Sport Sport Focus Senator dubbed a ‘scumbag’ for offensive Rebecca Wilson tweet
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Senator dubbed a ‘scumbag’ for offensive Rebecca Wilson tweet

Senator Leyonhjelm speaks in the Senate. Photo: AAP
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Liberal Democrat Senator David Leyonhjelm is under fire following a message he posted on Twitter on the day sports journalist Rebecca Wilson passed away.

Wilson – who wrote for Sydney’s The Daily Telegraph – unexpectedly passed away at the age of 54 after a “long battle against breast cancer”, her family said.

The news led to a series of tributes from a range of sporting figures including Cathy Freeman, Liz Ellis, Geoff Huegill and Kerry O’Keeffe.

But Senator Leyonhjelm was slammed for his response to the news on Twitter, with ex-AFL star Daniel Harford calling him a ”scumbag”, while Victorian Labor MP Martin Pakula called for him to resign.

Senator Leyonhjelm’s tweet, viewable below, referred to Wilson’s News Corp article in November last year which named just under 200 A-League fans, many of them supporters of Western Sydney Wanderers (WSW), who were banned from attending matches.

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Wilson’s article was later amended.

When urged to show some “human decency” by Sydney Morning Herald journalist Kate McClymont, the controversial Senator responded.

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He also re-tweeted a message from a Twitter user which said: “She spread hate, ruined lives and just because she’s 6 ft under doesn’t make her a saint.”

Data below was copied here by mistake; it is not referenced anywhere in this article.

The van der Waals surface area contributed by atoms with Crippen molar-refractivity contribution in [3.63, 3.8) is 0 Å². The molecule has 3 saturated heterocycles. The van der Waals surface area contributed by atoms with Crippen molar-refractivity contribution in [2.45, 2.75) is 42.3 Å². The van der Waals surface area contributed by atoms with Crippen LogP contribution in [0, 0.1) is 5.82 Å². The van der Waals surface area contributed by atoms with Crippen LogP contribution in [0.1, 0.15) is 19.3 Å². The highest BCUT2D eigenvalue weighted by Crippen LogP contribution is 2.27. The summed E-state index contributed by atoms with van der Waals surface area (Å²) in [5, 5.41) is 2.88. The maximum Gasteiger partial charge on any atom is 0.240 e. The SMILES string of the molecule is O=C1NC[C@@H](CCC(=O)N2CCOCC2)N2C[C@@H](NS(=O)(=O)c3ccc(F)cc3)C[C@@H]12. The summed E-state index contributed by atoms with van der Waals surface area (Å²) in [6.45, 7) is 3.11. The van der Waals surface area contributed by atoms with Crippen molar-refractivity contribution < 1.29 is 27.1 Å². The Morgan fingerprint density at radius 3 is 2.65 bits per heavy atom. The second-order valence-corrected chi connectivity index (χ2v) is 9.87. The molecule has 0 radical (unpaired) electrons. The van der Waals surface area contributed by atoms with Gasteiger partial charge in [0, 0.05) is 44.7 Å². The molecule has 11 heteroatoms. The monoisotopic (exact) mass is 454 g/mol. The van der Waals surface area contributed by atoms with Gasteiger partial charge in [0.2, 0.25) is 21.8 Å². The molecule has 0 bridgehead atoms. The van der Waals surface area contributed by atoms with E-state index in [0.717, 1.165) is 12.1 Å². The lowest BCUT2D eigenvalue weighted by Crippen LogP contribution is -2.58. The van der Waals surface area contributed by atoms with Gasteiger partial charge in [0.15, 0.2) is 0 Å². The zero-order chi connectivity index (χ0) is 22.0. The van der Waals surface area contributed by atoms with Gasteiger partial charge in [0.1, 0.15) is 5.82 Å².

The response on Twitter was swift, emphatic and almost entirely against Senator Leyonhjelm.

The Senator stands firm

Senator Leyonhjelm refused to back down from his comments, though, issuing a statement to The New Daily which read: “Rebecca Wilson wrote a story in the Sunday Telegraph in 2015 in which she purported to name and shame fans of the Western Sydney Wanderers who she claimed had been banned by the Football Federation for loutish behaviour.

“This was accompanied by photographs of the individuals.

“In fact, some of the people named had never been banned, some had been banned on spurious grounds, and some were under 18 and should never have been named even if they had been legitimately banned.

“The response by fans was to boycott games, eventually forcing the FFA to modify its approach to banning fans and to treat them with decency and natural justice.

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Fans across the A-League boycotted games. Photo: Getty

“However, Western Sydney Wanderers fans never forgot Wilson’s failure to check facts or shabby treatment. As I said in my tweet, I do not expect them to attend her funeral.

“If you think that’s offensive, you need to get out more. I stand by my tweet.

“Furthermore, death does not suddenly absolve us of what we did when we were alive.”

“Courage has always been a significant part of her DNA”

Wilson’s husband and ex-News Corp CEO John Hartigan released a family statement confirming the passing on Friday.

“Our amazing Bec lost her long battle against breast cancer early today,” it read.

“Courage has always been a significant part of her DNA, no less in her desperate battle against her insidious disease.

“Rebecca kept knowledge of her illness a closely guarded secret.

“The majority of her friends, colleagues and indeed members of her family were unaware of the extent of her illness.

Rebecca Wilson has been remembered for fearless sports reporting. Photo: Twitter
Rebecca Wilson has been remembered for fearless sports reporting. Photo: Twitter

“She did so to limit their suffering.”

Wilson’s former colleagues paid tribute to her “brilliant” journalism.

Alan Jones said on 2GB: “Bec was a force of nature, in a way. She was brilliant, she was unsparing.”

Fairfax football writer Caroline Wilson said on ABC Radio: “She broke the mould in sports journalism in New South Wales, which … is a lot tougher than Victoria.

“The NRL boys club and the culture in New South Wales and Sydney is so much tougher than the AFL equivalent.

“She absolutely trail blazed that area.”